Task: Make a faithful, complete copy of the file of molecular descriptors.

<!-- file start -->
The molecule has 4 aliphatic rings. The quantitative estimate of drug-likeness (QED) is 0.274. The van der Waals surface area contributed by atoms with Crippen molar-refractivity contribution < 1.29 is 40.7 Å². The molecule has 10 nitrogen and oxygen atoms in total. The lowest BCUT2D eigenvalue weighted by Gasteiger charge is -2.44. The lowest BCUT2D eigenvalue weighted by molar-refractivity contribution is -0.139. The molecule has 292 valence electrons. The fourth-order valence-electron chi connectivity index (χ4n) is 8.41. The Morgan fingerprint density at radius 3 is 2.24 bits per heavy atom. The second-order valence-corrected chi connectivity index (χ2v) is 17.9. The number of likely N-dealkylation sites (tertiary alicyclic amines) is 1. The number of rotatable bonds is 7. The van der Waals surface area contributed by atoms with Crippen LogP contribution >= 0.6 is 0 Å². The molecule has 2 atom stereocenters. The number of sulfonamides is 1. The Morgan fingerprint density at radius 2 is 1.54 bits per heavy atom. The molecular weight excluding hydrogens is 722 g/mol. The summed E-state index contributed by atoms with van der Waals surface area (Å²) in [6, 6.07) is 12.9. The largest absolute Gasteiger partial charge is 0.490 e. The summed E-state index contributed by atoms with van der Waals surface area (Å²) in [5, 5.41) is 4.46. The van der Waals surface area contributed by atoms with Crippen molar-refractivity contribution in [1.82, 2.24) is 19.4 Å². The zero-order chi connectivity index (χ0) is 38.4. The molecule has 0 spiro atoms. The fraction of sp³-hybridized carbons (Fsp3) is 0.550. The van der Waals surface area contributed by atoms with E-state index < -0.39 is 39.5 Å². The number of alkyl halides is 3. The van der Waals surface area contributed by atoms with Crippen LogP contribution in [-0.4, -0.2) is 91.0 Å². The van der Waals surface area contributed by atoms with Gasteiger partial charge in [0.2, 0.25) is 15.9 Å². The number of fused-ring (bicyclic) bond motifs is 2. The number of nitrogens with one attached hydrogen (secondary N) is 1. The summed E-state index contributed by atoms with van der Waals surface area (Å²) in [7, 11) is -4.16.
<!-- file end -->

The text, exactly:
The molecule has 4 aliphatic rings. The quantitative estimate of drug-likeness (QED) is 0.274. The van der Waals surface area contributed by atoms with Crippen molar-refractivity contribution < 1.29 is 40.7 Å². The molecule has 10 nitrogen and oxygen atoms in total. The lowest BCUT2D eigenvalue weighted by Gasteiger charge is -2.44. The lowest BCUT2D eigenvalue weighted by molar-refractivity contribution is -0.139. The molecule has 292 valence electrons. The fourth-order valence-electron chi connectivity index (χ4n) is 8.41. The Morgan fingerprint density at radius 3 is 2.24 bits per heavy atom. The second-order valence-corrected chi connectivity index (χ2v) is 17.9. The number of likely N-dealkylation sites (tertiary alicyclic amines) is 1. The number of rotatable bonds is 7. The van der Waals surface area contributed by atoms with Crippen LogP contribution >= 0.6 is 0 Å². The molecule has 2 atom stereocenters. The number of sulfonamides is 1. The Morgan fingerprint density at radius 2 is 1.54 bits per heavy atom. The molecular weight excluding hydrogens is 722 g/mol. The summed E-state index contributed by atoms with van der Waals surface area (Å²) in [6, 6.07) is 12.9. The largest absolute Gasteiger partial charge is 0.490 e. The summed E-state index contributed by atoms with van der Waals surface area (Å²) in [5, 5.41) is 4.46. The van der Waals surface area contributed by atoms with Crippen molar-refractivity contribution in [1.82, 2.24) is 19.4 Å². The zero-order chi connectivity index (χ0) is 38.4. The molecule has 0 spiro atoms. The fraction of sp³-hybridized carbons (Fsp3) is 0.550. The van der Waals surface area contributed by atoms with E-state index < -0.39 is 39.5 Å². The number of alkyl halides is 3. The van der Waals surface area contributed by atoms with Crippen LogP contribution in [-0.4, -0.2) is 91.0 Å². The van der Waals surface area contributed by atoms with Gasteiger partial charge in [0.2, 0.25) is 15.9 Å². The number of fused-ring (bicyclic) bond motifs is 2. The number of nitrogens with one attached hydrogen (secondary N) is 1. The summed E-state index contributed by atoms with van der Waals surface area (Å²) in [7, 11) is -4.16.